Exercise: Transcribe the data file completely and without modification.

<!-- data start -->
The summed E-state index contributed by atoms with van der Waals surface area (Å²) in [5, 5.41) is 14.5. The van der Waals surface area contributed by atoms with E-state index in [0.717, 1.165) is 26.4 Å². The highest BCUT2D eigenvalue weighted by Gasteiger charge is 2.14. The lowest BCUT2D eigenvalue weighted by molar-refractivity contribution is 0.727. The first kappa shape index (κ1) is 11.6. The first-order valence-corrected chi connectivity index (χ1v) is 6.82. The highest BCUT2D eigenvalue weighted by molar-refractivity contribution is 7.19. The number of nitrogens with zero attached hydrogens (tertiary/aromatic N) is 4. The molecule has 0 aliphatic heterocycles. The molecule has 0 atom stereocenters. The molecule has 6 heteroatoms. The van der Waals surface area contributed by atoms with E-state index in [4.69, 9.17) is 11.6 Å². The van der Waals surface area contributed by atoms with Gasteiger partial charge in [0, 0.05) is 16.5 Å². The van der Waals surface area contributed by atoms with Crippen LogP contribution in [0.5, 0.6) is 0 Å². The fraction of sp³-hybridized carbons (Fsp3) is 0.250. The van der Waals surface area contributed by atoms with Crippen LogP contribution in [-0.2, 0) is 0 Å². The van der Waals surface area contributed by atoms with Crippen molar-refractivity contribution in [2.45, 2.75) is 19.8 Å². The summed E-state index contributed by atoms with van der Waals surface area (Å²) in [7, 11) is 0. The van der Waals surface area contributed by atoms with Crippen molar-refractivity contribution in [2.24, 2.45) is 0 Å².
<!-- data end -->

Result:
The summed E-state index contributed by atoms with van der Waals surface area (Å²) in [5, 5.41) is 14.5. The van der Waals surface area contributed by atoms with E-state index in [0.717, 1.165) is 26.4 Å². The highest BCUT2D eigenvalue weighted by Gasteiger charge is 2.14. The lowest BCUT2D eigenvalue weighted by molar-refractivity contribution is 0.727. The first kappa shape index (κ1) is 11.6. The first-order valence-corrected chi connectivity index (χ1v) is 6.82. The highest BCUT2D eigenvalue weighted by molar-refractivity contribution is 7.19. The number of nitrogens with zero attached hydrogens (tertiary/aromatic N) is 4. The molecule has 0 aliphatic heterocycles. The molecule has 0 atom stereocenters. The molecule has 6 heteroatoms. The van der Waals surface area contributed by atoms with E-state index in [4.69, 9.17) is 11.6 Å². The van der Waals surface area contributed by atoms with Gasteiger partial charge in [0, 0.05) is 16.5 Å². The van der Waals surface area contributed by atoms with Crippen LogP contribution in [0.5, 0.6) is 0 Å². The fraction of sp³-hybridized carbons (Fsp3) is 0.250. The van der Waals surface area contributed by atoms with Crippen LogP contribution in [-0.2, 0) is 0 Å². The van der Waals surface area contributed by atoms with Crippen molar-refractivity contribution in [2.45, 2.75) is 19.8 Å². The summed E-state index contributed by atoms with van der Waals surface area (Å²) in [7, 11) is 0. The van der Waals surface area contributed by atoms with Crippen molar-refractivity contribution in [2.24, 2.45) is 0 Å².